The older I get, and well, frankly, the more bills I have to pay and the more responsible I have to be, the more interested I am in financial planning and goal setting. That’s why partnering with ATB Financial to blog about financial literacy topics is something I enjoy doing because while it does help Albertans, it’s also a huge benefit for myself (lol).
This month, I was asked to write about financial goals and resolutions. While I could have just done a blog with some tips of my own, and tips I glean from ATB resources, I thought it would be a lot more interesting, and a lot more meaningful, if I instead got some friends together so we could all talk about finances at something I call a ‘Financial Goals and Resolutions Party!’ Well, ours ended up being a Financial Goals and Resolutions Brunch, but you can really do it any time of day, over any type of food, lol.
Now according to my Google searches, this concept hasn’t really been done before! There are goal-setting parties (think vision boards and talking about where you want your career to be in five years), but really nothing specifically focused on finances because, well let’s face it finances can be a bit of a dry topic and for whatever reason, we’ve all been conditioned to not really talk about money. I’m not saying you need to bare all about the current state of your income and debt to your friends. However, hearing different perspectives and techniques on how to spend and save from your peers, is a really powerful and inspirational way to decide how you will change the way you spend and save your money!
After participating in a Financial Goals and Resolutions Party, I think this is something more people should try! That’s why I’m sharing tips on how to throw your own plus things my friends and I learned from our party.
Note: this blog post is sponsored by ATB Financial.
How (and Why) to Throw a Financial Goals & Resolutions Party
1. Invite a varied group of friends
For my Financial Goals & Resolutions Party, I invited friends who varied in age, jobs, and budgeting / savings experience. This meant everyone brought a slightly different perspective to the conversation. Some are currently investing, while others are not. None of them had heard of ATB Prosper, ATB Financial’s digital investment experience, which makes investing a far less daunting task, so I was really happy to share information about that! Other friends shared how they tackle saving and budgeting. While everyone might not have agreed on the others’ strategies or opinions, or maybe weren’t even in a position to execute on some tips being shared, the points still stuck with all of us during and after the meeting. Overall, this challenged the entire group to consider what more we could be doing with managing our money.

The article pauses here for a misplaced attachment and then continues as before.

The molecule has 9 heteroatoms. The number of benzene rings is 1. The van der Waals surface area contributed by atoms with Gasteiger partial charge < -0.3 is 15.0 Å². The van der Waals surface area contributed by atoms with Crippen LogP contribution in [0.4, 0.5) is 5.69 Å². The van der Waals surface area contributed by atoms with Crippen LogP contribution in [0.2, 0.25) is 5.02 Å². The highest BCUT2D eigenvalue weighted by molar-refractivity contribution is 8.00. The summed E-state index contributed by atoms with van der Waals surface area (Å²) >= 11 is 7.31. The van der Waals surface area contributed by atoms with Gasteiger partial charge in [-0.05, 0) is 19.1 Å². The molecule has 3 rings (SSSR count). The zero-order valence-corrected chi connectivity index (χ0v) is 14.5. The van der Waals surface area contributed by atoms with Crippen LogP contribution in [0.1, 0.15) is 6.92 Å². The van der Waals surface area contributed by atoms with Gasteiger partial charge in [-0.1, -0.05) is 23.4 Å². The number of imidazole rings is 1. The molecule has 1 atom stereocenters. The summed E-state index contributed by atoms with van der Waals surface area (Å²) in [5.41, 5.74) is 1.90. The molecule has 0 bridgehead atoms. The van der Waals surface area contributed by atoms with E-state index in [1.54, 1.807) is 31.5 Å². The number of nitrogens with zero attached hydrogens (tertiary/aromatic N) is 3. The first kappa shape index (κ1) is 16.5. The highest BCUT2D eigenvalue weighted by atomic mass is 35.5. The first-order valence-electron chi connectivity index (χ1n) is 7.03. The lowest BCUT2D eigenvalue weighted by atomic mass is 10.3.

2. Facilitate the discussion with questions and resources
I put on my ‘facilitator’ hat for the party, and led the conversation with a few key questions, which you’re welcome to use for your party:
- What are some things you’re saving for, or focusing your finances on this year?
- What are ways you keep track of your finances and what you’re spending, if at all?
- Where are some areas you may try to spend less this year?
- How do you keep your financial management accountable?
I also shared financial planning resources from ATB Financial, including:
And as I mentioned in point one, we discussed how ATB Prosper, ATB’s digital investment experience, is a good fit to get you closer to achieving your financial goals, especially if you’re an investment newbie (like me!). The perks of ATB Prosper—it’s done digitally through an app or on its website and it recommends an investment portfolio for you automatically based on information you input like what you’re saving for, the timeframe for your goals, how much you currently are able to invest each month, and your risk tolerance.
You can either designate one person to lead and navigate the conversation, or everyone going to the party can be tasked with managing a component of it. But ultimately, everyone should be encouraged to participate in sharing their perspectives on saving and spending.
3. Make sure there is food or drinks—it is a party after all!
We talked about finances over brunch bennies, bagels and coffees. Originally, I had considered hosting the party at my house and providing charcuterie and snacks. It doesn’t really matter where you do it, but you can’t call it a party unless there is some food and drink involved right? Lol.
4. Make sure the group understands it’s a no-judgment zone
As some of my more investment-advanced friends were talking about how they manage their portfolios, I could sense that my new-to-investing friends (including me, honestly) were kind of feeling maybe a bit overwhelmed. It’s easy to then start worrying that you’re not doing enough with your budgeting, or that you’re falling behind others when it comes to having your finances in order.
I think it’s very important to make sure that the party attendees are there to share their budgeting perspectives and what works for them, but it should be shared in a non-judgmental way, and everyone should approach the party as an opportunity to learn and be inspired, not to feel bad about where you’re at.